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'...the Continental Op features in seven superb stories in this collection. Please, dear reader, I beg you, buy this book and treat yourself to the work of a true master of the crime genre.' -- Vincent Banville IRISH TIMES 'Orion's magnificent Crime Masterworks series ...has collected seven of the finest Continental Op short stories in a single volume... It is a magnificent collection, marking year zero in the hard-boiled school of crime fiction... Hugely recommended.' BURTON EVENING MAIL 'Some of the best examples of Hammett's work, painting a bleak picture of an American society warped by brutality, greed and treachery.' WESTERN DAILY PRESS --This text refers to an alternate Paperback edition.
Dashiell Samuel Hammett was born in St. Mary’s County. He grew up in Philadelphia and Baltimore. Hammett left school at the age of fourteen and held several kinds of jobs thereafter—messenger boy, newsboy, clerk, operator, and stevedore, finally becoming an operative for Pinkerton’s Detective Agency. Sleuthing suited young Hammett, but World War I intervened, interrupting his work and injuring his health. When Sergeant Hammett was discharged from the last of several hospitals, he resumed detective work. He soon turned to writing, and in the late 1920s Hammett became the unquestioned master of detective-story fiction in America. In The Maltese Falcon (1930) he first introduced his famous private eye, Sam Spade. The Thin Man (1932) offered another immortal sleuth, Nick Charles. Red Harvest (1929), The Dain Curse (1929), and The Glass Key (1931) are among his most successful novels. During World War II, Hammett again served as sergeant in the Army, this time for more than two years, most of which he spent in the Aleutians. Hammett’s later life was marked in part by ill health, alcoholism, a period of imprisonment related to his alleged membership in the Communist Party, and by his long-time companion, the author Lillian Hellman, with whom he had a very volatile relationship. His attempt at autobiographical fiction survives in the story “Tulip,” which is contained in the posthumous collection The Big Knockover (1966, edited by Lillian Hellman). Another volume of his stories, The Continental Op (1974, edited by Stephen Marcus), introduced the final Hammett character: the “Op,” a nameless detective (or “operative”) who displays little of his personality, making him a classic tough guy in the hard-boiled mold—a bit like Hammett himself.See all Product Description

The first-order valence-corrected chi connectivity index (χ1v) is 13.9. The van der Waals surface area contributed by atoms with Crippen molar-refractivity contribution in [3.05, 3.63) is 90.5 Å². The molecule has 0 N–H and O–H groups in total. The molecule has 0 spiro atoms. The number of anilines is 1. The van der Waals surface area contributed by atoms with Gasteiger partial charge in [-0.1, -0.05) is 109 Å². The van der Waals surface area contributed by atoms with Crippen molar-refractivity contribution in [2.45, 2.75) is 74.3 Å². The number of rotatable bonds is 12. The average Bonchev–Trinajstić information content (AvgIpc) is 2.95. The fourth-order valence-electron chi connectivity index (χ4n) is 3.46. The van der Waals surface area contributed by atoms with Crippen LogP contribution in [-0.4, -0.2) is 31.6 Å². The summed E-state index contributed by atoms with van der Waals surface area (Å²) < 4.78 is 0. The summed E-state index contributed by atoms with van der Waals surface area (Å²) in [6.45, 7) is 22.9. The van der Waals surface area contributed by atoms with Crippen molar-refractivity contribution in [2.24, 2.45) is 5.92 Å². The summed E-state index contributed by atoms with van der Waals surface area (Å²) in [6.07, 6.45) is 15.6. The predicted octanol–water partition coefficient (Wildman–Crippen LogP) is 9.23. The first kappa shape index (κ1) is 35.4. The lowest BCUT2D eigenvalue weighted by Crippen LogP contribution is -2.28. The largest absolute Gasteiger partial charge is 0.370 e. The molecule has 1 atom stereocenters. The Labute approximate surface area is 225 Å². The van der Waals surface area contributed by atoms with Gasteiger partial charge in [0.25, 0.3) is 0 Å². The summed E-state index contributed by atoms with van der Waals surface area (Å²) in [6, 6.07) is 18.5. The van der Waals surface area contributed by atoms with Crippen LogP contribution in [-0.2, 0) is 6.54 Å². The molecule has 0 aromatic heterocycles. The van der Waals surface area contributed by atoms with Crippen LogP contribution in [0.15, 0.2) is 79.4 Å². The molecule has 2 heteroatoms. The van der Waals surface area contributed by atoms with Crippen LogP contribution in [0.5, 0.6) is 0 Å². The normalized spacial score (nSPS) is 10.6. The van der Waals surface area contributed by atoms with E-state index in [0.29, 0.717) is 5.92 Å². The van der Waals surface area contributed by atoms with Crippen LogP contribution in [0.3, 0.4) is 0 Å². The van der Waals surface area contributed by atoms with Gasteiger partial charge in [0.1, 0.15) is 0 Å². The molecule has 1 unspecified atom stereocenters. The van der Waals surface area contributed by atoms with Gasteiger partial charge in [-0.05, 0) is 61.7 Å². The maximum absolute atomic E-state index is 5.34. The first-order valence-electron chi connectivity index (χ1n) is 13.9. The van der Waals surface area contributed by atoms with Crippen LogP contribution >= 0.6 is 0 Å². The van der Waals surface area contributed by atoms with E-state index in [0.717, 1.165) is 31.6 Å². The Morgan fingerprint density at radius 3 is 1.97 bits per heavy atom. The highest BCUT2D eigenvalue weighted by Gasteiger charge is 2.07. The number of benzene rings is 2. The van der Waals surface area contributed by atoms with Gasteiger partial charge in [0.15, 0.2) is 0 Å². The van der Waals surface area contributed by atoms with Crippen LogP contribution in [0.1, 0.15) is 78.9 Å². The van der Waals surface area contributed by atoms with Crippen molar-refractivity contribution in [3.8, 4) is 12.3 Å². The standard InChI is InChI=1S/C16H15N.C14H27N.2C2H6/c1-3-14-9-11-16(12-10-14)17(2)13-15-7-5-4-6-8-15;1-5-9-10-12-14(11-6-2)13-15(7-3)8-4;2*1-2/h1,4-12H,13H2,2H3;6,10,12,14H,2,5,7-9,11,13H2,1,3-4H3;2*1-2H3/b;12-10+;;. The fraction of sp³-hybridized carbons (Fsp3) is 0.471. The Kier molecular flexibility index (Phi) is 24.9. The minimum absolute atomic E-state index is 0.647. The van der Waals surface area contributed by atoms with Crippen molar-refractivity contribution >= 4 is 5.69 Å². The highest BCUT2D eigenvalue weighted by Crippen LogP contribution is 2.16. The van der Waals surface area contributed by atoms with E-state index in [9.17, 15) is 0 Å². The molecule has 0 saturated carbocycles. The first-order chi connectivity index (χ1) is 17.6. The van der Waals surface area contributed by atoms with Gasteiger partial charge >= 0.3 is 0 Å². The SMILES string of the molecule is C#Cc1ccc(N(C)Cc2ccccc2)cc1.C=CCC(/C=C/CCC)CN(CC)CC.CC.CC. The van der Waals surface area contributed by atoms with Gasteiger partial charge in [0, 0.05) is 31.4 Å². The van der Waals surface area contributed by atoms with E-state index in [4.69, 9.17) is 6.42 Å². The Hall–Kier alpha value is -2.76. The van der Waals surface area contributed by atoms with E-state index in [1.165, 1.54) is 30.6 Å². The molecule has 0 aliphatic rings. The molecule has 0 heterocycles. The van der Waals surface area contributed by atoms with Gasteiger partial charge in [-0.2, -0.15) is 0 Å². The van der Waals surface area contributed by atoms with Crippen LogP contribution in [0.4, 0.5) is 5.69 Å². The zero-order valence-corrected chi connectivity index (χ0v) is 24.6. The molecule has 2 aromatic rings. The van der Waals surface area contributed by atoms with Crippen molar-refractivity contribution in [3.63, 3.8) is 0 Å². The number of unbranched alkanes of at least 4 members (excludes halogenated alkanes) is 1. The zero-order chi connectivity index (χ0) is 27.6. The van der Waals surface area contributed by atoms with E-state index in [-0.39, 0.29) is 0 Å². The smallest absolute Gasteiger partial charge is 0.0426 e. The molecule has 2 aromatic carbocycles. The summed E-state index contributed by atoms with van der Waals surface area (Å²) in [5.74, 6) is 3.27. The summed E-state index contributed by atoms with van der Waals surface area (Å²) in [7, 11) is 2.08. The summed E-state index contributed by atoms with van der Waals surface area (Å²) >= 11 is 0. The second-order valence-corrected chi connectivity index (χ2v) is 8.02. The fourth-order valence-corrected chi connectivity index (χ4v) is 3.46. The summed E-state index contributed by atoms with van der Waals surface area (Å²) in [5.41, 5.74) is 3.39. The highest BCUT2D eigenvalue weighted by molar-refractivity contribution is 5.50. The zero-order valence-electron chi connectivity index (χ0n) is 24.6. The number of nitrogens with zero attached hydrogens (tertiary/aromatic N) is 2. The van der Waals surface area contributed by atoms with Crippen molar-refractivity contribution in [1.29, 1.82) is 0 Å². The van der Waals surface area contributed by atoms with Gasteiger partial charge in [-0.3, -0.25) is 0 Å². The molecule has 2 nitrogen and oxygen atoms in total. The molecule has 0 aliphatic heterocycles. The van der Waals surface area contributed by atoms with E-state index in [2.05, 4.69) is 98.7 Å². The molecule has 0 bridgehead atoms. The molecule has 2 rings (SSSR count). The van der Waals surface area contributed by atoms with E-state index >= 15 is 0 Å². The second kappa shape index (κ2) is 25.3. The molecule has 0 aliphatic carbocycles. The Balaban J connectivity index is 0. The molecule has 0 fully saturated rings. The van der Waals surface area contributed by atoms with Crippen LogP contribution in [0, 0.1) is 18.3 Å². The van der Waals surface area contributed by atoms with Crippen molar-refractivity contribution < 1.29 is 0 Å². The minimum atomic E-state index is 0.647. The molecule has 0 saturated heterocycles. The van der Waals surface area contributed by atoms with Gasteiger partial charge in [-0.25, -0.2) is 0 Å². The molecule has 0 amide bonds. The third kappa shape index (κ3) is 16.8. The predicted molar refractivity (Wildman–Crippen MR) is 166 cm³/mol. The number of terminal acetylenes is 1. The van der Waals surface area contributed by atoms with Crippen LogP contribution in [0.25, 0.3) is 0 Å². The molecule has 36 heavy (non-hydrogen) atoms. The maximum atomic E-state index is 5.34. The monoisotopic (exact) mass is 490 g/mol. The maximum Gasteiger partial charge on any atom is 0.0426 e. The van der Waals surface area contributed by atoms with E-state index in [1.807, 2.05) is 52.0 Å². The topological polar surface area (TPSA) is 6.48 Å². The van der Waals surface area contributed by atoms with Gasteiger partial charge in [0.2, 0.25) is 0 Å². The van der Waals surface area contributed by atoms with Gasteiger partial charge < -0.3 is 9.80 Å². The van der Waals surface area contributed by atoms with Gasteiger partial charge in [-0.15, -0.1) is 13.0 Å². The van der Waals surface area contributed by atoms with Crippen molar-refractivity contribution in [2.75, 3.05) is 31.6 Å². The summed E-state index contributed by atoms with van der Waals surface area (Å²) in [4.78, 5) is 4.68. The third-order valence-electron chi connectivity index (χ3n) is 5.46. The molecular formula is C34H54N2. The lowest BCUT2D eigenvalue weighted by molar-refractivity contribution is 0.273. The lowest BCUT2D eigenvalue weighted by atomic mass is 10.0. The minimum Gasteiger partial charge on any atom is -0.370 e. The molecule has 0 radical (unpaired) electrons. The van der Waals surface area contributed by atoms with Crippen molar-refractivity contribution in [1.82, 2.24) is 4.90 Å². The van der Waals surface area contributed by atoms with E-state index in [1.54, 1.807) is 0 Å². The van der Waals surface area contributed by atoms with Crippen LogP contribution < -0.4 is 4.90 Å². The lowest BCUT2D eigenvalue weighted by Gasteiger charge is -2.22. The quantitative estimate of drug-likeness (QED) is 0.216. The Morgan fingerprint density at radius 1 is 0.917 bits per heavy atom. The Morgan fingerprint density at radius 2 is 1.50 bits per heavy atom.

So I absolutely ADORE the Thin Man movies, and liked the novel The Thin Man - so I had to read more of Hammett's work. Read morePublished on Oct. 24 2003 by Karie Hoskins
I never knew that Hammett could be beyond hardboiled and noir. These stories have O'Henry like twists to them and some really funny prose. Read morePublished on July 2 2003
This is the first Dashiell Hammett book I've read. It's actually a collection of short stories revolving around the exploits of the Continental Op, a nameless private dick who... Read morePublished on Jan. 13 2002 by Jeffrey Leach
Overweight, cynical, and rawhide tough, this nondescript, nameless operative for the Continental Detective Agency slugs and schemes his way through a series of entertaining... Read morePublished on Sept. 24 2001 by George R Dekle
Dashiell Hammett's Continental Op detective stories see the beginnings of the hard-boiled detective in American fiction. Read morePublished on Sept. 17 2001 by James Paris
This collection of stories entertains, and also educates on some of the techniques used in detective work. Read morePublished on Aug. 23 2001
I am astonished at the ignorance of most people about thewriting of Dashiell Hammett. Few people, if asked, could tell you thenumber of novels he wrote featuring Sam Spade... Read morePublished on July 27 2000 by Patrick Burnett
After reading the Maltese Falcon 5 times and getting over the fact that Hammett didn't write 10 more Sam Spade novels I picked up the Continental Op. Read morePublished on May 21 2000 by Thomas Stamper